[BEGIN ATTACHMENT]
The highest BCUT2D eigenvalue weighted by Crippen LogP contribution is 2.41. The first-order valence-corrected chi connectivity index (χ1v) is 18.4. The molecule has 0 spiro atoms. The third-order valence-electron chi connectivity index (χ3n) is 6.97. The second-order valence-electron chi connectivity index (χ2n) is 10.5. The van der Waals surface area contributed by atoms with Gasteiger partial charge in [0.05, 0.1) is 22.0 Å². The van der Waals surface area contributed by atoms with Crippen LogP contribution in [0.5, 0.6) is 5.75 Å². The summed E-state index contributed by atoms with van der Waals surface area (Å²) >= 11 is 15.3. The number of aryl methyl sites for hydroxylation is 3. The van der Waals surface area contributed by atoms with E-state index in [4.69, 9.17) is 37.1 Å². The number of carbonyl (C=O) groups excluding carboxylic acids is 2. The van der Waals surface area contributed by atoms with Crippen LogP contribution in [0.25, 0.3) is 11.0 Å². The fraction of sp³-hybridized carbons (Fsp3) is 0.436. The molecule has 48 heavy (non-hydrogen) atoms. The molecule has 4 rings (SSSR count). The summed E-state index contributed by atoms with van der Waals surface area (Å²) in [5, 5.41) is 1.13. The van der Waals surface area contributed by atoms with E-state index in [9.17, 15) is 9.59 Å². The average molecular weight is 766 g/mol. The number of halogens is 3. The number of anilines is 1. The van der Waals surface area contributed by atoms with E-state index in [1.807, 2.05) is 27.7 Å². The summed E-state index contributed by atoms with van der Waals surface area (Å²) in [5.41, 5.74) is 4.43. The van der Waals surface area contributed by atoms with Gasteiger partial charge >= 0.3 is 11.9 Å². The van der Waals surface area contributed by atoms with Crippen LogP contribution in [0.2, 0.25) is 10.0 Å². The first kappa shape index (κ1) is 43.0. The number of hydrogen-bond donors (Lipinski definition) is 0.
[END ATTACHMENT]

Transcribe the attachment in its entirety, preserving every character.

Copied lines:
The highest BCUT2D eigenvalue weighted by Crippen LogP contribution is 2.41. The first-order valence-corrected chi connectivity index (χ1v) is 18.4. The molecule has 0 spiro atoms. The third-order valence-electron chi connectivity index (χ3n) is 6.97. The second-order valence-electron chi connectivity index (χ2n) is 10.5. The van der Waals surface area contributed by atoms with Gasteiger partial charge in [0.05, 0.1) is 22.0 Å². The van der Waals surface area contributed by atoms with Crippen LogP contribution in [0.5, 0.6) is 5.75 Å². The summed E-state index contributed by atoms with van der Waals surface area (Å²) >= 11 is 15.3. The number of aryl methyl sites for hydroxylation is 3. The van der Waals surface area contributed by atoms with E-state index in [4.69, 9.17) is 37.1 Å². The number of carbonyl (C=O) groups excluding carboxylic acids is 2. The van der Waals surface area contributed by atoms with Crippen LogP contribution in [0.25, 0.3) is 11.0 Å². The fraction of sp³-hybridized carbons (Fsp3) is 0.436. The molecule has 48 heavy (non-hydrogen) atoms. The molecule has 4 rings (SSSR count). The summed E-state index contributed by atoms with van der Waals surface area (Å²) in [5, 5.41) is 1.13. The van der Waals surface area contributed by atoms with E-state index in [9.17, 15) is 9.59 Å². The average molecular weight is 766 g/mol. The number of halogens is 3. The number of anilines is 1. The van der Waals surface area contributed by atoms with E-state index in [1.807, 2.05) is 27.7 Å². The summed E-state index contributed by atoms with van der Waals surface area (Å²) in [5.41, 5.74) is 4.43. The van der Waals surface area contributed by atoms with Gasteiger partial charge >= 0.3 is 11.9 Å². The van der Waals surface area contributed by atoms with Crippen LogP contribution in [0.2, 0.25) is 10.0 Å². The first kappa shape index (κ1) is 43.0. The number of hydrogen-bond donors (Lipinski definition) is 0.